During her time as an undergraduate student, Seibel also excelled as a member of the Virginia Tech Honors College; served as a livestock analyst in the College of Agriculture and Life Science’s Commodity Investing by Students (COINS) group, where she helped manage a $1 million dollar portfolio in the student-run commodity fund; and participated in the Intelligence Community Center for Academic Excellence Program at the Hume Center for National Security and Technology. Just to name a few things.
Leadership and service
Seibel was a member of corps' Citizen-Leader Track and also sought additional physical training opportunities by participating in the Platoon Leaders Course. The corps "changed the way I view and define leadership. It is linked inextricably from the other pylons, with service and sacrifice being the fruits of leadership. So often, the world sells a version of leadership, which basically means an action used to manage people to make more money. That is not the school of leadership my peers and I have been raised in at Virginia Tech. We believe in and practice a courageous form of leadership where the purpose is to serve, where you are required to sacrifice, where you are dedicated to a mission higher than yourself, where you dedicate your life and all action to that ultimate aspiration [of Ut Prosim], ‘That I May Serve.’”
Life as a cadet can be challenging. Some days can be grueling or filled with error. That, Seibel said, is life. “It's all about sustained effort over time. How I sustained this effort is in the Holy Spirit. The inside of my notebook bears the quote that became my sustained prayer based on Galatians 6:9.”
The corps' leadership and cadets took notice of her passion for service.
Capt. Jamie McGrath, director for the corps' Maj. W. Thomas Rice Center for Leader Development, who nominated Seibel for the Aspire! Award, said, “Her vision is for a corps that honors its traditions while looking forward to the future. One of her mantras encourages cadets to serve now in a way worthy of their class ring, so that they can look at that ring in 10 years and still be proud of their performance.”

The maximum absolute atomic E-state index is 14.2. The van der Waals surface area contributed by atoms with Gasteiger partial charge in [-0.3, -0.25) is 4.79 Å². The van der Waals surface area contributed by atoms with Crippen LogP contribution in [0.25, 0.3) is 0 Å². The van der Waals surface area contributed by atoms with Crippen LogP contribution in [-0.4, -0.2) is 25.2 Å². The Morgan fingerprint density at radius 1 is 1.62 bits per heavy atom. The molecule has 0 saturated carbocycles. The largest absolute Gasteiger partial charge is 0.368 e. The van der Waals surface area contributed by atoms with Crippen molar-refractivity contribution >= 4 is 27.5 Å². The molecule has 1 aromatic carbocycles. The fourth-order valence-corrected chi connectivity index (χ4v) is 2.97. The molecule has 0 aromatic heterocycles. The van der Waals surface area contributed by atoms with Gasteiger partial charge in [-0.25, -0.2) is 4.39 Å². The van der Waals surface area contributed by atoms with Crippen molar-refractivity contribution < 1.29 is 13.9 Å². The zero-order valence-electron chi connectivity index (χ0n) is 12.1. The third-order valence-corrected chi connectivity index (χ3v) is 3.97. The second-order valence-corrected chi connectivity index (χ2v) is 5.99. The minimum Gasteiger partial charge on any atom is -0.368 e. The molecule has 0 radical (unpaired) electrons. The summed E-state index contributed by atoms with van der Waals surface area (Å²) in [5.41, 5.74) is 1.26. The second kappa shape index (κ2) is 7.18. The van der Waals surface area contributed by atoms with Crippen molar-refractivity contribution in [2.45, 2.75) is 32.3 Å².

Cadet Benjamin H. Wooley, a senior and Seibel’s second in command in the corps, said, “The word that I would describe Claire with is ‘dedicated.’ I have never met someone who is willing to work so hard to help those around her. Claire has a work ethic like no one else I have ever met, and always has a smile on her face.”
Seibel’s volunteerism stretched from the Residential Well-being iniative to FFA and, off campus, to the Catholic Campus Ministries. “A life of service is a life well lived and our ultimate purpose. It is not comfortable, it is not about you, it will not be easy, but it is in every possible way worth it,” she said.
Born to be a Hokie
Seibel was bound for Virginia Tech before she even exited the delivery room some 23 years ago in Southwest Virginia. Her father, Andy Seibel, a three-time Virginia Tech alumnus, along with her mother, Megan Seibel, a two-time alumna, certainly were strong inspirations. “Thanks to my dad, I became a registered member of the Hokie Kids’ Club at about 45 minutes old, so coming to Virginia Tech was essentially predestined,” Seibel said.
“Once I started thinking more seriously about college, I asked who I wanted to be at graduation not just what I wanted to do,’ she added. “Growing up in agriculture meant I grew up surrounded by the conversation of how to serve and feed the world and was instilled work ethic and a desire to serve in some capacity.”
But choosing Virginia Tech came from more than her parents. It was also her membership in FFA from grades six through 12, which through the organization’s state convention, brought her to Blacksburg each summer. Her grandparents’ service in the Navy during the Vietnam War was one of her initial sparks of interest in the Corps of Cadets and national service.
“What could be better than a land-grant university where I could study agricultural economics on top of mathematics and Chinese, be surrounded by farmland, and be in a military college with the opportunities to prepare for officership?”